Diagnostic coronary angiography is the most effective method for diagnosing atherosclerosis, the gradual buildup of plaque within the coronary artery walls that leads to hardening and narrowing of the vessels that supply blood to the heart muscle.
What happens during a diagnostic coronary angiography?
A catheter is inserted via a peripheral artery, either at the groin or at the wrist and then into the root of the aorta, where the coronary arteries supplying the heart muscle with blood originate. Contrast media containing iodine is injected into the coronary arteries so they can be visualized by x-ray. Narrowed segments and blockages within the arteries can be detected and blood-flow characteristics can be accurately evaluated. The heart valves and heart muscle function are also evaluated.
When should a patient have a diagnostic coronary angiography?
The diagnostic coronary angiography is used in the following cases:
- For patients complaining of chest pain (angina) during exertion
- To further investigate the coronary system following results from non-invasive tests that raise the suspicion of obstructive coronary atherosclerosis
- When patients repeatedly complain of chest pain of unknown origin
- If doctors suspect a narrowing of a large coronary artery
- For patients with risk factors for coronary artery disease, such as: smoking, excess weight, high blood pressure, high cholesterol, or family history of heart disease, who suffer from angina pectoris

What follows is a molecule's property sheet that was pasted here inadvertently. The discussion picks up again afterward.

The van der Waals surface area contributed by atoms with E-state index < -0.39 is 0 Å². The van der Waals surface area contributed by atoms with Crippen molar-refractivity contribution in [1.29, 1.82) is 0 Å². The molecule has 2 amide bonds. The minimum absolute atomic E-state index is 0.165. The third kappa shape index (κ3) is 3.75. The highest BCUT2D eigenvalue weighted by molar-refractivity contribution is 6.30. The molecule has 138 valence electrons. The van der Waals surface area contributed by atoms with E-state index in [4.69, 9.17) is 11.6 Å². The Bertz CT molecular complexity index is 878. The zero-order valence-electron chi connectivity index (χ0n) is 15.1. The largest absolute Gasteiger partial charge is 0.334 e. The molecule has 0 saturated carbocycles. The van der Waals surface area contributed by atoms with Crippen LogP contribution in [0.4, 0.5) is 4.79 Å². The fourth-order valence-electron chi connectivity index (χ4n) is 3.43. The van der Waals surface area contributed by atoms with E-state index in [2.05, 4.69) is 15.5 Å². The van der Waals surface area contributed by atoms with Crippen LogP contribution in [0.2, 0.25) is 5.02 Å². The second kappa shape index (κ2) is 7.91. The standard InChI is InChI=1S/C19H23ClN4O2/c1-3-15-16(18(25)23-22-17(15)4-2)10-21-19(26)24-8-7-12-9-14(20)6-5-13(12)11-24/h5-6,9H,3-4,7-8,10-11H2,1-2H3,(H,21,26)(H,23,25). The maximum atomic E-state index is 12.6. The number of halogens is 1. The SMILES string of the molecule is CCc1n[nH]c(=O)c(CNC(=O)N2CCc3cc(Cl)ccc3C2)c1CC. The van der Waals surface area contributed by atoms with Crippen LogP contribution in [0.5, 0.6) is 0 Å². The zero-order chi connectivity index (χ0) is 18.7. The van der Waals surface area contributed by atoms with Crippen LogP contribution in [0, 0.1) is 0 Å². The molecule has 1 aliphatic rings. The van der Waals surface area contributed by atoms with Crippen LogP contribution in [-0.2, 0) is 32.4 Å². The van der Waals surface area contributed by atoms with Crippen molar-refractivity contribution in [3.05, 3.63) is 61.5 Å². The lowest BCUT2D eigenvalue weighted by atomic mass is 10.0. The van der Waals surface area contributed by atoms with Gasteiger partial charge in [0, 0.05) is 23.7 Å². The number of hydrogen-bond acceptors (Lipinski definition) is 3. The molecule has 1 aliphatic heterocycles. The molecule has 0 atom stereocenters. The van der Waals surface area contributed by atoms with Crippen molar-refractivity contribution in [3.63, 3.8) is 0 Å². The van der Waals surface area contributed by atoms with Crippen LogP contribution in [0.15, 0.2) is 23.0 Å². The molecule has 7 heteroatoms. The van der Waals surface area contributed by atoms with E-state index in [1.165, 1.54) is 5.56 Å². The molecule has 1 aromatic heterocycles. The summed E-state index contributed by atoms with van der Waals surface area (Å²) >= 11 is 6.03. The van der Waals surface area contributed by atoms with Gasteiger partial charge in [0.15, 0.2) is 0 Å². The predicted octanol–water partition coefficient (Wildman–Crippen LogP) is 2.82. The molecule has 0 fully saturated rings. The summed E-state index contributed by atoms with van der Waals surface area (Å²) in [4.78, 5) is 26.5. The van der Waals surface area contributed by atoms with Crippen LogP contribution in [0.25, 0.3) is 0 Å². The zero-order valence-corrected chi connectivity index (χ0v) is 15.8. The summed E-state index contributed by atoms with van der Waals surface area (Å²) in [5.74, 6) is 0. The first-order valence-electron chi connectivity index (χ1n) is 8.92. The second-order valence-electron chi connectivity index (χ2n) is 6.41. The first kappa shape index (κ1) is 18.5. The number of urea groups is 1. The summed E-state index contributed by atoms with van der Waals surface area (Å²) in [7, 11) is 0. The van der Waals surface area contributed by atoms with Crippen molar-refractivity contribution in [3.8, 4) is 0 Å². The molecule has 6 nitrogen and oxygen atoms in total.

Results from diagnostic coronary angiography
One or more of the three following courses of action will generally be recommended by the physician based on the findings of the diagnostic angiogram:
- Administration of specific medications that reduce the risk of future adverse events (such as a heart attack or a life-threatening arrhythmia)
- In the case of severe arterial blockage(s), angioplasty can be performed immediately following diagnostic angiography to restore normal blood flow, usually by implanting a drug eluting stent
- Referral for coronary bypass surgery and/or valve repair
Diagnostic coronary angiography is done under local anesthesia and takes about 10-30 minutes. It generally requires no more than a few hours of observation following the procedure and same-day discharge if often possible.
• Coronary angiography
• Coronary angiogram